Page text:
XSTR(1)                 NetBSD General Commands Manual                 XSTR(1)

NAME
     xstr -- extract strings from C programs to implement shared strings

SYNOPSIS
     xstr [-cv] [-l array] [-] [file ...]

DESCRIPTION
     xstr maintains a file strings into which strings in component parts of a
     large program are hashed.  These strings are replaced with references to
     this common area.  This serves to implement shared constant strings, most
     useful if they are also read-only.

     Available options:

     -            xstr reads from the standard input.

     -c           xstr will extract the strings from the C source file or the
                  standard input (-), replacing string references by expres-
                  sions of the form (&xstr[number]) for some number.  An
                  appropriate declaration of xstr is prepended to the file.
                  The resulting C text is placed in the file x.c, to then be
                  compiled.  The strings from this file are placed in the
                  strings data base if they are not there already.  Repeated
                  strings and strings which are suffixes of existing strings
                  do not cause changes to the data base.

     -l array     Specify the named array in program references to abstracted
                  strings.  The default array name is xstr.

     -v           Be verbose.

     After all components of a large program have been compiled, a file xs.c
     declaring the common xstr space can be created by a command of the form:

           $ xstr

     The file xs.c should then be compiled and loaded with the rest of the
     program.  If possible, the array can be made read-only (shared) saving
     space and swap overhead.

     xstr can also be used on a single file.  The following command creates
     files x.c and xs.c as before, without using or affecting any strings file
     in the same directory:

           $ xstr name

     It may be useful to run xstr after the C preprocessor if any macro defi-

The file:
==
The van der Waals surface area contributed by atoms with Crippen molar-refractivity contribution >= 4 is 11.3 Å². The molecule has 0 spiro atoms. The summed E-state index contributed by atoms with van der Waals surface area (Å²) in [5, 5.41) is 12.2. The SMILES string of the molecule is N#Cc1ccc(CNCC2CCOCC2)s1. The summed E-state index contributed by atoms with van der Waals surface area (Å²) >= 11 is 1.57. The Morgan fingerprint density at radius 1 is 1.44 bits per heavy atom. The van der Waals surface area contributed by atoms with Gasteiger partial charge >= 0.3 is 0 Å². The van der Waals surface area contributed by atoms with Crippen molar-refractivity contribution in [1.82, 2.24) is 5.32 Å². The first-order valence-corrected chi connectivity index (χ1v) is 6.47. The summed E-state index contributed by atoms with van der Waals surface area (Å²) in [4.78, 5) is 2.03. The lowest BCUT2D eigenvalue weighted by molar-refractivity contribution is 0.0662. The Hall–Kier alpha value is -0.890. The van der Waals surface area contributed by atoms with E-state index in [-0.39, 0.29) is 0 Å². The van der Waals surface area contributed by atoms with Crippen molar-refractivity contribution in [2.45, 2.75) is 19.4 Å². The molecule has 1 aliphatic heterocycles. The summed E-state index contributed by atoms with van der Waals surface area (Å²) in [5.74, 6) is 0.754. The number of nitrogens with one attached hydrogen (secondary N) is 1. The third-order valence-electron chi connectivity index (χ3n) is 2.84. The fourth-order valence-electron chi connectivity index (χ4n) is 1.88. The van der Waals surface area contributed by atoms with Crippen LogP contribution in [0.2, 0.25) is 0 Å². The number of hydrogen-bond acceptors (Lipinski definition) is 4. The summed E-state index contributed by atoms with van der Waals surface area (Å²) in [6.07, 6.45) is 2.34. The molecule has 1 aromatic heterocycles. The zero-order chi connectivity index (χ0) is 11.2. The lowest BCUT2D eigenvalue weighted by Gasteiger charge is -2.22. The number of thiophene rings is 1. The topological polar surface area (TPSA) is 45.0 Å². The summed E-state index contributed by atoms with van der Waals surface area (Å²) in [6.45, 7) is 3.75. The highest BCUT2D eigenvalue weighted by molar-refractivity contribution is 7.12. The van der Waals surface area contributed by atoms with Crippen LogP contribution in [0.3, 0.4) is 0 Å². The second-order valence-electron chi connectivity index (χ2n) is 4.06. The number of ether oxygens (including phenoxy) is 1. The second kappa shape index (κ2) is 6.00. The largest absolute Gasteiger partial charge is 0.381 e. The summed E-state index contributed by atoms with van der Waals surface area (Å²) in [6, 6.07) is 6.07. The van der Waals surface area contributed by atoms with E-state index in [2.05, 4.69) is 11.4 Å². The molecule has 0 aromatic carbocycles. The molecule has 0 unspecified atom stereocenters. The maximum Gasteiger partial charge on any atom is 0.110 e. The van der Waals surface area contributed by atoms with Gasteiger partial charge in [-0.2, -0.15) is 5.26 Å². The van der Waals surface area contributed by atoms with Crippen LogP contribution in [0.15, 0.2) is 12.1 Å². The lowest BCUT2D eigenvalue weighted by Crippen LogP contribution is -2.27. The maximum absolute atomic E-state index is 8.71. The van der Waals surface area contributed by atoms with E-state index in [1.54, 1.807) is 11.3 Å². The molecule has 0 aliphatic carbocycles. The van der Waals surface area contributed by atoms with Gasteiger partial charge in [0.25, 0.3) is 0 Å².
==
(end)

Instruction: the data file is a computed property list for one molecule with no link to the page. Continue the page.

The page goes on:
nitions yield strings or if there is conditional code which contains
     strings which may not, in fact, be needed.  An appropriate command
     sequence for running xstr after the C preprocessor is:

           $ cc -E name.c | xstr -c -
           $ cc -c x.c
           $ mv x.o name.o

     xstr does not touch the file strings unless new items are added, thus
     make(1) can avoid remaking xs.o unless truly necessary.

FILES
     strings     Data base of strings
     x.c         Massaged C source
     xs.c        C source for definition of array `xstr'
     /tmp/xs*    Temp file when `xstr name' doesn't touch strings

SEE ALSO
     mkstr(1)

HISTORY
     The xstr command appeared in 3.0BSD.

BUGS
     If a string is a suffix of another string in the data base, but the
     shorter string is seen first by xstr both strings will be placed in the
     data base, when just placing the longer one there will do.

     xstr does not parse the file properly so it does not know not to process:

             char var[] = "const";
     into:

             char var[] = (&xstr[N]);

     These must be changed manually into an appropriate initialization for the
     string, or use the following ugly hack.

     Also, xstr cannot initialize structures and unions that contain strings.
     Those can be fixed by changing from:

             struct foo {
                     int i;
                     char buf[10];
             } = {
                     1, "foo"
             };
     to:

             struct foo {
                     int i;
                     char buf[10];
             } = {
                     1, { 'f', 'o', 'o', '\0' }
             };

     The real problem in both cases above is that the compiler knows the size
     of the literal constant so that it can perform the initialization
     required, but when xstr changes the literal string to a pointer refer-
     ence, the size information is lost.  It would require a real parser to do
     this right, so the obvious solution is to fix the program manually to
     compile, or even better rely on the compiler and the linker to merge
     strings appropriately.

     Finally, xstr is not very useful these days because most of the string
     merging is done automatically by the compiler and the linker, provided
     that the strings are identical and read-only.

NetBSD 7.0                       July 23, 2004                      NetBSD 7.0

You can also request any man page by name and (optionally) by section:

Command: 
Section: 
Architecture: 
Collection: 
 

Use the DEFAULT collection to view manual pages for third-party software.


©1994 Man-cgi 1.15, Panagiotis Christias <christia@softlab.ntua.gr>
©1996-2014 Modified for NetBSD by Kimmo Suominen